Use pronoun who to refer to people. Who is used for both parenthetical and nonparenthetical expressions. Use that or which to refer to nonpersons. Use that for nonparentheticals Use which for parentheticals
Semicolons Colons Question Marks Quotation Marks
When in doubt, cut it out No rule that requires them Correct usage is simple Only use where you would otherwise use a period. Ideas in two sentences must be closely related. Correct: I was hungry; I made lunch. Incorrect: I was hungry; I bought a new pair of shoes.
Also used in complex series Where one or more of the items contains a comma I went fishing with Bob, who is 21; Mary, who is 18; and Fred, who is 30. In this case you must use a comma before the last item in the series.
Do not capitalize the first word that follows the semicolon. Proper nouns are an exception Bob was hungry; he made lunch.
Introduces something to follow Could be series But does not have to be Could be a single item Must have complete sentence before the colon
I went fishing with: Ted, Mary and Bill. This use of the colon is incorrect. There is not a complete sentence before the colon I went fishing with the following people: Ted, Mary and Bill. Correct usage Complete sentence before the colon
Capitalization depends on what follows the colon If what follows is a complete sentence, capitalize the first word. I found the source of the leak: A pipe was broken.
If what follows is not a complete sentence, do not capitalize the first word. With the exception of proper nouns I found the source of the problem: a broken pipe.
Go at the end of questions Sin of omission Proofread out loud! Two types of questions Direct: What time is it? Requires a question mark Indirect: I wonder what time it is. This is a statement, not a question Should be followed by a period
In American English, periods and commas always go inside quotation marks “I’m hungry,” Bob remarked. “I’m not going to wait for dinner.” “I just read Poe’s ‘Annabelle Lee.’”
Colons and semicolons always go outside of quotation marks. Mary said she was “too tired”; I think she was making excuses. There are two reasons I like the poem “love is”: It captures the essence of love, and it does so by using words we would never associate with love.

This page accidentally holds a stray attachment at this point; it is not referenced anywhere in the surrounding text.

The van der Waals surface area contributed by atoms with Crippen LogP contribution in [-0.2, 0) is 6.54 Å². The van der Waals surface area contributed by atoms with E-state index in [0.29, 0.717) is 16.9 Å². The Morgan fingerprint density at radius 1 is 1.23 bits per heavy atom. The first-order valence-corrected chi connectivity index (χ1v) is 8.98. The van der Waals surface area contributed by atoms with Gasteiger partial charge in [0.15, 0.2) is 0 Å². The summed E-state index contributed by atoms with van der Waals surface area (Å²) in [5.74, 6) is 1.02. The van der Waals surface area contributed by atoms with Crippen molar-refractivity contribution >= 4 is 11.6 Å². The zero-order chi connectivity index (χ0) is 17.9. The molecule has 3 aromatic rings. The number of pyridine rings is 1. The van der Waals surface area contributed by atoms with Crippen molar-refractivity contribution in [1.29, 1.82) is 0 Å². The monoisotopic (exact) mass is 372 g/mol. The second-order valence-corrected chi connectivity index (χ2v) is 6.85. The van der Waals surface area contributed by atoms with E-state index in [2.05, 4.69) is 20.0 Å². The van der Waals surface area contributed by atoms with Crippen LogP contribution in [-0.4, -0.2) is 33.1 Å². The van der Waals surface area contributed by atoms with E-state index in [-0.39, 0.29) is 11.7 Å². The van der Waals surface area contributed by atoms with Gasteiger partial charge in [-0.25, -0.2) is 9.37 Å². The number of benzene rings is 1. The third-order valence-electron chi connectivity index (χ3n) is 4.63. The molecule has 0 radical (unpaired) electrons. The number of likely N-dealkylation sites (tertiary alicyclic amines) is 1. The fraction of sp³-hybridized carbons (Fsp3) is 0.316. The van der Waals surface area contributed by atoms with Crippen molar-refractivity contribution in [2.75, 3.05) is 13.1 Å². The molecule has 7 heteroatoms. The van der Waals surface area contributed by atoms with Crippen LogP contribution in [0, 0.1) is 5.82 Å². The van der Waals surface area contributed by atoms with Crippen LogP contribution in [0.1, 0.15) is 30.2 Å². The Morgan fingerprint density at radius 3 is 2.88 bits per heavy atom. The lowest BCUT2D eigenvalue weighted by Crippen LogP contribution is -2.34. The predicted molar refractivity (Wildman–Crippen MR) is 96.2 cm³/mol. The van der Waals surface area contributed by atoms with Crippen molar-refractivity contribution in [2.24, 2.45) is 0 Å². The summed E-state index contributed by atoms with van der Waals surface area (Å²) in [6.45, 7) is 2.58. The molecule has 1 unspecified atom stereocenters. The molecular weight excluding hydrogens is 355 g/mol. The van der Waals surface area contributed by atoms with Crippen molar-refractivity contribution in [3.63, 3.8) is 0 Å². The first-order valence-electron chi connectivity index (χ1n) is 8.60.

Location of question marks depends on where the question is located If quoted material is a question, question mark goes inside. “Where is the restroom?” Bob asked.
If question is part of a larger sentence that contains the quote, question mark goes outside. Who said, “It’s hot in here”? Same rule applies to exclamation points
Vague pronouns Pronoun too far from antecedent Pronoun itself is vague Pronoun–antecedent agreement Pronoun must agree in number with its antecedent
A substitute noun. He, She, It, They, Them, Their, I, Me, Mine, You, Yours, etc. Otherwise, you would find yourself saying, “David woke up and put on David’s slippers, went to David’s bathroom, and brushed David’s teeth.” Antecedent is noun pronoun refers to Relationship must be clear
Pronoun-antecedent relationship unclear Pronoun could refer to more than one person Mary told her mother that she hated her hair. Pronoun could be too far from antecedent Use a noun form every second or third sentence
Watch out for this. A demonstrative pronoun Used when you can point to an object. This is a pencil. Don’t use this to refer to an abstract concept. Welfare fraud is a growing problem. Something must be done about this.
Pronoun, antecedent must agree in number. Each student should turn their work in on time. Antecedent (student) is singular Pronoun (their) is plural Make both singular or both plural Students should turn their work in on time. Each student should turn his or her work in on time.
Subject and verb must agree in number. One of the boys are going to bed. Subject (one) is singular. Verb (are) is plural.
One of the boys are going to bed. Prepositional phrase gets in the way Noun in prepositional phrase is often right next to the verb. Subject and verb are never in a prepositional phrase. Say sentence without prepositional phrases. One is going to bed.
Refers back to a noun Cannot be used by itself Myself is the biggest culprit The tickets were given to Dana and myself. Usage is incorrect because myself does not refer back to a noun. I hurt myself. Usage is correct because myself refers back to a proper pronoun I.
Taking long way around Subject of sentence becomes object. Active Voice: I read the book. Subject is I Verb is read Object is the book Passive Voice: The book was read by me. Object has become subject Sentence picks up two extra words
Not necessarily bad—unless overused Watch for excess numbers of present participles Was going, is going, am going, were going, etc. Avoid using too many prepositional phrases in a single sentence. Prepositional phrases start with preposition and end with noun In the car, under the table
Items in a series must have same grammatical structure. Incorrect: When I grow up I want to be a doctor, lawyer or teach English. Correct: When I grow up I want to be a doctor, lawyer or teacher.
Trick is to become familiar with the words you misspell Then you can look them up If a dictionary is not available, substitute a word you can spell. Keep a list of misspellings Probably won’t be more than 20 words Read over list frequently.